Eighty percent of Bedouin women who have reported violence at the hands of a relative say they accept it as a decree from God that they cannot change, a study shows.
- Jewish Thoughts for the NFL on Dealing With Players Who Beat Their Wives
- Internal Report Faults How Police Handle Domestic Violence
The report, whose results will be debated Monday by the Knesset Committee on the Status of Women, was compiled by Itach - Women Lawyers for Social Justice. It shows that 97 percent of Bedouin women have suffered some form of repeated violence by a relative. It adds that 85 percent have suffered physical violence, while 91 percent have been verbally abused and 24 percent sexually assaulted. Sixty percent said they did not know what a restraining order was.
The study also shows that 90 percent of Bedouin women had been abused in public. It states that 80 percent of the women feel they are to blame for the violence.
The report was based on the complaints of 400 Bedouin women who came to Itach's help center in 2011, as well as a representative sampling of 2,000 women who approached the center between 2006 and 2010.
Some two-thirds of the complainants said they had not told anyone about the violence and were afraid of involving the authorities in what was going on in their families. Sixty-four percent noted their dependence on their attacker, who was the sole source of their livelihood.
Of those women who said they had been sexually assaulted, only one woman who had fled her home and was in hiding would admit it was her husband who had assaulted her.
The report reveals a lack of awareness among Bedouin women as to their rights and the option of filing a complaint against a relative who attacks them.
The report was written by attorney Ainsaf Abusharb, director of Itach's Bedouin Women's Rights Center and attorney Keren Shemesh-Perlmutter, Itach's director.
"The violence against Arab Bedouin women in the south gets its legitimacy first and foremost from the community's social norms," the report says. "The phenomenon is closely linked to the cultural perception of a woman as weak and inferior, and later to the deep dependence she develops on the man who supports her, even as he is the source of violence against her.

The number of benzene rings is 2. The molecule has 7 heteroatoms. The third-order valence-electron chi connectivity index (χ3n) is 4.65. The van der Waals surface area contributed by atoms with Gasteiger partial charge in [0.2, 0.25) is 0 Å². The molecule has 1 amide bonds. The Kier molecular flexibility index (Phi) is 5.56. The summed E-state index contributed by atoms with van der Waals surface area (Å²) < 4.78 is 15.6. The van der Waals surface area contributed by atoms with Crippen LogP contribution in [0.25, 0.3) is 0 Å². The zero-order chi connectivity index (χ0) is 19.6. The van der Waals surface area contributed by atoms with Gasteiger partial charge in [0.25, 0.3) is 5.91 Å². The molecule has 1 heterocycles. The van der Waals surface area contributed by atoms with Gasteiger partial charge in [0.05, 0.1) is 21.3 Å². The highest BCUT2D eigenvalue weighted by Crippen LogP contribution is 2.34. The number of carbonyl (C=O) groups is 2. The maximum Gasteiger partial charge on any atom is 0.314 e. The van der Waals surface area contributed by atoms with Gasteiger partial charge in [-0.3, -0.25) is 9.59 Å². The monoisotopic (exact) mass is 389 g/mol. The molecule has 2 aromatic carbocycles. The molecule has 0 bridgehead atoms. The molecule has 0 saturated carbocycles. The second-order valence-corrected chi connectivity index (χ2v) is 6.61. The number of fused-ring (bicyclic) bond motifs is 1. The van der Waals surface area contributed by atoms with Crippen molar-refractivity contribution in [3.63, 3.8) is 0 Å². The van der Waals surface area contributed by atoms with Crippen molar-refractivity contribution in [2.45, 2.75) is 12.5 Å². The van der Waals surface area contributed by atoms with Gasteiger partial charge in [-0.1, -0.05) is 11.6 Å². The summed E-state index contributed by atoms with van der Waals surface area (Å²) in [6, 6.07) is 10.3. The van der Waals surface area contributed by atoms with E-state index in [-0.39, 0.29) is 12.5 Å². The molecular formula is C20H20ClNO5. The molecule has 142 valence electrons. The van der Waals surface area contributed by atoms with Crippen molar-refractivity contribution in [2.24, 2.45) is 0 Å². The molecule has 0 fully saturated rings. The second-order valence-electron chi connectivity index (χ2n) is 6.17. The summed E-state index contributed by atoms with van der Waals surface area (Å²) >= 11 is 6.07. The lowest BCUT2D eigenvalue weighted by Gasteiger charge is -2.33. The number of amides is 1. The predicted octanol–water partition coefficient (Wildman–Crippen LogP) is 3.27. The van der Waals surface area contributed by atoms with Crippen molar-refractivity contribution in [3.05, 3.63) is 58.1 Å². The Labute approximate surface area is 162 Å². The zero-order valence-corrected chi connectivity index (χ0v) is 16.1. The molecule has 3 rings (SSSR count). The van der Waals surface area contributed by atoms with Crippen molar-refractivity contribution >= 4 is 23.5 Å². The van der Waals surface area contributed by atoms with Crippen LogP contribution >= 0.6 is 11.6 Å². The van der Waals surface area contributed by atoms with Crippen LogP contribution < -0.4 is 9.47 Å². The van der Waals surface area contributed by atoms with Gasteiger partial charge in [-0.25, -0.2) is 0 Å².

"From childhood, the woman is regarded as an inferior object, subject to control by the man and is considered his property - whether we are speaking about her father, her brothers, or later, her husband," it adds.
The report's authors accused the authorities meant to protect these women of being dysfunctional. Abusharb added that, because the authorities fail to deal forcefully with the problems, "the women learn to suffer the violence against them and internalize it as being a necessary part of life.
"Very few women dare try to break this cycle of violence, especially when they don't have their immediate family's support," Abusharb added. "Women who break the silence pay a heavy price - they are forced to give up raising their children, and live a life of exile. Some of them are murdered."
The report's authors say that in 2009-2010 half of the incidents of violence against Bedouin women that were reported to police were closed for lack of evidence or "lack of public interest."
Earlier studies of domestic violence in the general Arab community have shown that one in three women complain of verbal or physical violence. Those, however, are the ones who broke the conspiracy of silence and asked for help.